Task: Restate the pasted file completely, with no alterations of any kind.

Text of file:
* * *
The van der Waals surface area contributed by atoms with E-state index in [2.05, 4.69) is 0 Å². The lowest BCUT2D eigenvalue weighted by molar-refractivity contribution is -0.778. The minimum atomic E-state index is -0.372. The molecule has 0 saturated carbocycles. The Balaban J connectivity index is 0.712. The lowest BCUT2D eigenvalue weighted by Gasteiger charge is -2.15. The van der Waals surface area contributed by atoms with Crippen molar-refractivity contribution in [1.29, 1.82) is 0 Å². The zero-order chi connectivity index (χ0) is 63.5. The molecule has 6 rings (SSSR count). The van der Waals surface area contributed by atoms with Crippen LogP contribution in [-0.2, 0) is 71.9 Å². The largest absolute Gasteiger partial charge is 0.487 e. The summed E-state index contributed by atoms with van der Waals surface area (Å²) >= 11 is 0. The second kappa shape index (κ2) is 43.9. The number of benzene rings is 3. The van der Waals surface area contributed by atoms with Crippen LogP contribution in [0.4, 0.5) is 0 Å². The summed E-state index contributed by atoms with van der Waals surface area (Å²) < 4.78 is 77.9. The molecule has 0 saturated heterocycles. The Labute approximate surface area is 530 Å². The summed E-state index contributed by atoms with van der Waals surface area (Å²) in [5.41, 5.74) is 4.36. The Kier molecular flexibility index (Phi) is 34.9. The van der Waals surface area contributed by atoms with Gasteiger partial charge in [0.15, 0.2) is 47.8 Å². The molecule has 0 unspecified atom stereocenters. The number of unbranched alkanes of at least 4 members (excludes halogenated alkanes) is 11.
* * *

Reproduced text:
The van der Waals surface area contributed by atoms with E-state index in [2.05, 4.69) is 0 Å². The lowest BCUT2D eigenvalue weighted by molar-refractivity contribution is -0.778. The minimum atomic E-state index is -0.372. The molecule has 0 saturated carbocycles. The Balaban J connectivity index is 0.712. The lowest BCUT2D eigenvalue weighted by Gasteiger charge is -2.15. The van der Waals surface area contributed by atoms with Crippen molar-refractivity contribution in [1.29, 1.82) is 0 Å². The zero-order chi connectivity index (χ0) is 63.5. The molecule has 6 rings (SSSR count). The van der Waals surface area contributed by atoms with Crippen LogP contribution in [-0.2, 0) is 71.9 Å². The largest absolute Gasteiger partial charge is 0.487 e. The summed E-state index contributed by atoms with van der Waals surface area (Å²) >= 11 is 0. The second kappa shape index (κ2) is 43.9. The number of benzene rings is 3. The van der Waals surface area contributed by atoms with Crippen LogP contribution in [0.4, 0.5) is 0 Å². The summed E-state index contributed by atoms with van der Waals surface area (Å²) < 4.78 is 77.9. The molecule has 0 saturated heterocycles. The Labute approximate surface area is 530 Å². The summed E-state index contributed by atoms with van der Waals surface area (Å²) in [5.41, 5.74) is 4.36. The Kier molecular flexibility index (Phi) is 34.9. The van der Waals surface area contributed by atoms with Gasteiger partial charge in [0.15, 0.2) is 47.8 Å². The molecule has 0 unspecified atom stereocenters. The number of unbranched alkanes of at least 4 members (excludes halogenated alkanes) is 11.